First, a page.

Robert L. Maginnis

Studies and pronouncements about violence against women continue to make headlines. Recently, the Justice Department announced that a redesigned national survey found that violence against women is much higher than previously reported. The survey also reveals that marriage often shields women from violence.

Any violence against women should be strongly condemned, and offenders should be punished to the full extent of the law. But some feminists exaggerate the real scope of this tragic problem using unvetted advocacy research. Consider some advocacy reporting:

The bases for these "facts" are seldom given and they should be suspect. After all, there are 31,536,000 seconds in a year. If an American woman is victimized every 15 seconds, then there are in reality 2,124,000 incidents. Five million violent female victimizations would be one every 6.3 seconds.

The August, 1995 Bureau of Justice Statistics study, "Violence Against Women: Estimates from the Redesigned Survey," provides a different, although, sobering picture.[5] Men are far more likely to be victims of crime (64.9 v. 43.7 per 1,000 persons) than women.[6] But women are nine times more likely than men to become rape/sexual assault victims.[7] That figure is higher than previously reported.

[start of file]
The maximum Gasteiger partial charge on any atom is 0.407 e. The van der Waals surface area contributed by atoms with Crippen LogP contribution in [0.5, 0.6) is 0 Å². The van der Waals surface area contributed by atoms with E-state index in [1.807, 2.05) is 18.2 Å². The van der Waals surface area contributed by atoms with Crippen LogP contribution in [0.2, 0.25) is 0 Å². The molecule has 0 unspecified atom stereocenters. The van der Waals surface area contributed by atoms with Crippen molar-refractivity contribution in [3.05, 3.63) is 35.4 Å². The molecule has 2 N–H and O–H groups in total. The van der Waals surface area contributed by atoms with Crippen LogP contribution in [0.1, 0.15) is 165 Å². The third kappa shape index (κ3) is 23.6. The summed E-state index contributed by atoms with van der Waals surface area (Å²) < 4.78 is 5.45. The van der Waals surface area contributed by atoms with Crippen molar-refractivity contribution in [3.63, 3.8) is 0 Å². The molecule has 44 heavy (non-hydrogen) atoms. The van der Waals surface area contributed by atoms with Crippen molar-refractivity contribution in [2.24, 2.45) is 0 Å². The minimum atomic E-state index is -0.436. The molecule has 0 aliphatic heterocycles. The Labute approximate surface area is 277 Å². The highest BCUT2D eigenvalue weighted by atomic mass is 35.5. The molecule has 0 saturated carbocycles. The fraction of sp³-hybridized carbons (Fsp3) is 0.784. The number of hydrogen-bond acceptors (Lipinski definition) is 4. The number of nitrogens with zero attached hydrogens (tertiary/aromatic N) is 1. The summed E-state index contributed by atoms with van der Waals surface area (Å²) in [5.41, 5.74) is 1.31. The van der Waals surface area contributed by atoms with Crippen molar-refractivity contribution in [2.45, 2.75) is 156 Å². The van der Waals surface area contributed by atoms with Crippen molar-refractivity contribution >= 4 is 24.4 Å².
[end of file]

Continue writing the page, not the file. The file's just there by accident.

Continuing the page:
The new survey estimates there are 500,200 female victimizations each year which includes 172,400 completed rapes and 141,200 attempted rapes.[8] In comparison, the FBI previously reported 109,062 forcible rapes for 1992, which was a 38.2 percent rise in the total number of reported rapes and a 27 percent rate increase since 1973.[9]

The study is based on the redesigned National Crime Victimization Survey (NCVS) which is a continuous nationally representative sample of 50,000 households. The latest report includes the years 1992-1993 and with revised questions it found that the average annual rate of violent victimization per 1,000 women rose from 5.4 in 1987-91 to 9.4.[10]